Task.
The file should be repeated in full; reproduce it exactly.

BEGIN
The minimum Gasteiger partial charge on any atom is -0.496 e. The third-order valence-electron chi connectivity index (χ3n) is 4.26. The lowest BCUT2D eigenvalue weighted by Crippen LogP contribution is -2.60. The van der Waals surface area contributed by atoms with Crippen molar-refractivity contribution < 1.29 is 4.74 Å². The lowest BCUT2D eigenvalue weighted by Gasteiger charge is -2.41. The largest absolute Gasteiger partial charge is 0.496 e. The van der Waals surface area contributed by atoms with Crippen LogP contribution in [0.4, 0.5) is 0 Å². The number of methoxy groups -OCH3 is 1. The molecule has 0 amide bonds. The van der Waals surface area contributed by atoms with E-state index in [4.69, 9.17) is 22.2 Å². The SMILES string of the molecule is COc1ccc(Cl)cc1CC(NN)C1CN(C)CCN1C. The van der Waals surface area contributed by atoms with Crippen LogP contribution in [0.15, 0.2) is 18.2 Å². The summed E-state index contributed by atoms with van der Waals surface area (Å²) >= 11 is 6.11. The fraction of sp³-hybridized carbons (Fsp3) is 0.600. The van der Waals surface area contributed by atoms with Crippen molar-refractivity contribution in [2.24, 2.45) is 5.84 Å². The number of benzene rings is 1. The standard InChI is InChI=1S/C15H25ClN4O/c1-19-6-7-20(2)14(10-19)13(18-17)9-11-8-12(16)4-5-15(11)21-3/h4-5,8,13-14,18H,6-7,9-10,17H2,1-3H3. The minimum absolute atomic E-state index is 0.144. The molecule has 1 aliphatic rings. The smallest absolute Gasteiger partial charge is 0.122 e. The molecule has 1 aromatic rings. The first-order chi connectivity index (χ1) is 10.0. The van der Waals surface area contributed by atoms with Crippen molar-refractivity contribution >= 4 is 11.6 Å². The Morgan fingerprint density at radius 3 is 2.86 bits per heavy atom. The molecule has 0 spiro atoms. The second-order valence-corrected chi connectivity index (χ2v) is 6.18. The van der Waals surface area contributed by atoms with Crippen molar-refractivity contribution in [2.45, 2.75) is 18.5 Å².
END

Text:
The minimum Gasteiger partial charge on any atom is -0.496 e. The third-order valence-electron chi connectivity index (χ3n) is 4.26. The lowest BCUT2D eigenvalue weighted by Crippen LogP contribution is -2.60. The van der Waals surface area contributed by atoms with Crippen molar-refractivity contribution < 1.29 is 4.74 Å². The lowest BCUT2D eigenvalue weighted by Gasteiger charge is -2.41. The largest absolute Gasteiger partial charge is 0.496 e. The van der Waals surface area contributed by atoms with Crippen LogP contribution in [0.4, 0.5) is 0 Å². The number of methoxy groups -OCH3 is 1. The molecule has 0 amide bonds. The van der Waals surface area contributed by atoms with E-state index in [4.69, 9.17) is 22.2 Å². The SMILES string of the molecule is COc1ccc(Cl)cc1CC(NN)C1CN(C)CCN1C. The van der Waals surface area contributed by atoms with Crippen LogP contribution in [0.15, 0.2) is 18.2 Å². The summed E-state index contributed by atoms with van der Waals surface area (Å²) >= 11 is 6.11. The fraction of sp³-hybridized carbons (Fsp3) is 0.600. The van der Waals surface area contributed by atoms with Crippen molar-refractivity contribution in [2.24, 2.45) is 5.84 Å². The number of benzene rings is 1. The standard InChI is InChI=1S/C15H25ClN4O/c1-19-6-7-20(2)14(10-19)13(18-17)9-11-8-12(16)4-5-15(11)21-3/h4-5,8,13-14,18H,6-7,9-10,17H2,1-3H3. The minimum absolute atomic E-state index is 0.144. The molecule has 1 aliphatic rings. The smallest absolute Gasteiger partial charge is 0.122 e. The molecule has 1 aromatic rings. The first-order chi connectivity index (χ1) is 10.0. The van der Waals surface area contributed by atoms with Crippen molar-refractivity contribution >= 4 is 11.6 Å². The Morgan fingerprint density at radius 3 is 2.86 bits per heavy atom. The molecule has 0 spiro atoms. The second-order valence-corrected chi connectivity index (χ2v) is 6.18. The van der Waals surface area contributed by atoms with Crippen molar-refractivity contribution in [2.45, 2.75) is 18.5 Å².